So yeah, as I was saying, a squirrel’s head suddenly appears over the edge of the porch roof as I’m sitting out drinking my coffee this morning around 7:30. Looks at me for half a minute. Disappears. I hear it skitter off across the roof and around the back of the house.
A little while later, a movement off to my right catches my eye. There’s the squirrel — or maybe another squirrel; I’m not too good at telling them apart — sitting on its haunches on the sidewalk at the edge of the porch, and just as before, it’s staring intently in my direction. Well, they do that sometimes, I say to myself. Except then it trots over, click click click click click, goes right under my plastic stack chair, and stops.
So there I am with my feet propped up on the rail and a squirrel under my chair, and I gotta tell you, I’m starting to get nervous. This isn’t some college campus where squirrels have long ago lost their fear of humans through prolonged exposure to idiots with peanuts. Squirrels are wary creatures on the mountain, and with good reason: sometimes they got shot at. Quite often they get shooed out of birdfeeders by shrieking people brandishing brooms. But this squirrel (a) has exhibited a total lack of fear of me, and (b) is sitting, as I mentioned, directly underneath my butt. I know they say that rodents never get rabies, but I’ve just read a press release from the Pennsylvania Game Commission verifying that an attack beaver in Philadelphia, which bit three people before they blew it away, tested positive for rabies, so all bets are off as far as I’m concerned.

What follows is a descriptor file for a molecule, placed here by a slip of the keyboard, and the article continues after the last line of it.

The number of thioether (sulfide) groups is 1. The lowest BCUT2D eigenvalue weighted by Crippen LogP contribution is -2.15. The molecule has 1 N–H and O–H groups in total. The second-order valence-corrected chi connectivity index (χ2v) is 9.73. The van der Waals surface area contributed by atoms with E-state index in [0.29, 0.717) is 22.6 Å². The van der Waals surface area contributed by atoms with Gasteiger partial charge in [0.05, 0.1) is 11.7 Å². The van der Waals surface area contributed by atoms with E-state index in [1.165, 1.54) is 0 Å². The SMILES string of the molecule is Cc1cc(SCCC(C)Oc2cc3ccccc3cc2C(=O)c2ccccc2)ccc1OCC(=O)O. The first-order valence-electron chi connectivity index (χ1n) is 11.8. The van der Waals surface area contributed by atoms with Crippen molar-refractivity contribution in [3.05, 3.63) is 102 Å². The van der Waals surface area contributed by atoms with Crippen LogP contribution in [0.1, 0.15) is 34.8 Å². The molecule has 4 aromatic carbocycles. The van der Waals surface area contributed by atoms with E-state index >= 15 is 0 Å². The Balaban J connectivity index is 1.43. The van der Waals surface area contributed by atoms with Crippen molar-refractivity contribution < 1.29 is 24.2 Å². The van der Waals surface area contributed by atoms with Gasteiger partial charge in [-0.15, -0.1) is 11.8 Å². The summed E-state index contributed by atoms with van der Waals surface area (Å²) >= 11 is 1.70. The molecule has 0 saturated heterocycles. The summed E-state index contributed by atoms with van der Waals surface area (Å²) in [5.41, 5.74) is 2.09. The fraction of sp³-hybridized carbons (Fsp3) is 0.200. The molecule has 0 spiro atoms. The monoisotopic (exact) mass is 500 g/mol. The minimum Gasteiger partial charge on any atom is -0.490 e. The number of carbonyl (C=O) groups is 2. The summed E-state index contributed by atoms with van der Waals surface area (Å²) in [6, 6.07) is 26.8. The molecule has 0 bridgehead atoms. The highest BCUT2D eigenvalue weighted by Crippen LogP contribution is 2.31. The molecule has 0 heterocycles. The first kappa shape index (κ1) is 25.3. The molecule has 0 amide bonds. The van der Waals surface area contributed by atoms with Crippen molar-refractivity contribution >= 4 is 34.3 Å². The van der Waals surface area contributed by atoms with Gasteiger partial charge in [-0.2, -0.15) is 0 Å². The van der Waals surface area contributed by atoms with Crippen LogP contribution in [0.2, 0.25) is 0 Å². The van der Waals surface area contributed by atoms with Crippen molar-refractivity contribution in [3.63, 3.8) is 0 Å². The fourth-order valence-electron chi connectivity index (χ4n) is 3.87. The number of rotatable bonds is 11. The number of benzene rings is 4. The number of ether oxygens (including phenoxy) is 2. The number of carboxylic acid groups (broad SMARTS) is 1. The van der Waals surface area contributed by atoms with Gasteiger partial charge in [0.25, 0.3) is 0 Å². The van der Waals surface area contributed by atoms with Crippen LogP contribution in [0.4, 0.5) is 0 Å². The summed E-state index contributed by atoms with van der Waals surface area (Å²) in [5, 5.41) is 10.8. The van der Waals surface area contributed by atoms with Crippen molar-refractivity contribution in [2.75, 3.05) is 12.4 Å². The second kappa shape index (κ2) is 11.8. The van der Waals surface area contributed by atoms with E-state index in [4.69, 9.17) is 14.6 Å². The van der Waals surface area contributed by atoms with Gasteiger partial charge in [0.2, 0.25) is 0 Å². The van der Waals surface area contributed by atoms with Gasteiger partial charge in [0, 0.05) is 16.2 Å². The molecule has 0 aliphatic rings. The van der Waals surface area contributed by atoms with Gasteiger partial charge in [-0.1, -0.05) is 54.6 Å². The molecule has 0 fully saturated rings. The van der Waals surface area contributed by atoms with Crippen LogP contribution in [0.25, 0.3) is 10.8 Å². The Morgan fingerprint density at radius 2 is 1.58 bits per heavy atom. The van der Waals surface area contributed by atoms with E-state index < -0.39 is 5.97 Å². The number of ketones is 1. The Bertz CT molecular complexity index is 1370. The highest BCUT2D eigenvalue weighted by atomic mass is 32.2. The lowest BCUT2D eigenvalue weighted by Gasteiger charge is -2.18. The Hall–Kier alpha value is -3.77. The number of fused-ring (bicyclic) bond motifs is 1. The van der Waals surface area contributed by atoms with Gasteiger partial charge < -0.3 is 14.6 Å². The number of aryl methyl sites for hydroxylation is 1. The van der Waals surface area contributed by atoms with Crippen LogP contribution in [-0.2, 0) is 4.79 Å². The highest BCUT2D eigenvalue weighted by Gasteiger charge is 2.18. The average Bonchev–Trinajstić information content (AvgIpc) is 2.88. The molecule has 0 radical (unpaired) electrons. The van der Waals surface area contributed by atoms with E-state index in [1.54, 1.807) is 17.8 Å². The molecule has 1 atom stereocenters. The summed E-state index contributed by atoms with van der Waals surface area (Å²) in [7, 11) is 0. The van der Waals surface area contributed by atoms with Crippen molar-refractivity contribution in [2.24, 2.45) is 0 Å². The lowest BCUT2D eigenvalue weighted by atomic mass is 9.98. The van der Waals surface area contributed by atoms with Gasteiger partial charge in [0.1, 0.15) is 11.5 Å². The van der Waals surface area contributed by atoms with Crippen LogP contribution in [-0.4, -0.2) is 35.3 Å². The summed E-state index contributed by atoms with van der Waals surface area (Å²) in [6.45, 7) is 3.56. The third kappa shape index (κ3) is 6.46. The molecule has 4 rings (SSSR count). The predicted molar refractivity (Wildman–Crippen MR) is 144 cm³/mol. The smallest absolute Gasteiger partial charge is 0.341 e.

Two minutes go by. I can’t take it anymore. “Hey buddy, watcha doin’ under there?” I say loudly. No response. I stand up, take a long step away from the chair, and look: no squirrel. What the hell?
There are only two other pieces of furniture on the porch, and they flank the chair: my ratty old end-table on the right, and a white wicker settee-type thing on the left. The former provides no cover, and I examine all around the other: nothing. I lift it up and look underneath, even knowing there’s no way the squirrel could’ve gotten under it without making a sound. In fact, the squirrel couldn’t have gone anywhere without making a sound. It’s a wood floor, there’s nothing wrong with my hearing, and besides, I was on high alert. The only possible explanation, my dad agrees when I tell him the story an hour later, is that I have somehow acquired some kind of wormhole or portal to another universe directly under my chair. I mean, I’d be happy to hear alternate explanations, but I’ve been thinking about this all day and I have yet to come up with one.
I don’t expect the world to make sense all the time. I accept that any worldview, no matter how firmly based in science, cannot account for all phenomena, and that deciding what to believe about the way things work comes down to picking the least objectionable mass delusion. But is it too much to ask for a little self-consistency? In my universe, squirrels don’t scamper under one’s plastic stack chair and disappear. It’s simply not done. Maybe in your universe — that’s fine. But mine makes sense… in fact, too much sense sometimes. It has laws of physics in effect. If it didn’t, I probably wouldn’t feel compelled to spend all my time scribbling poetry just to mess with my sense of reality. You know what I mean? Every morning would be an adventure straight out of Terry Pratchett’s Discworld novels. Hell, I might not even have to blog.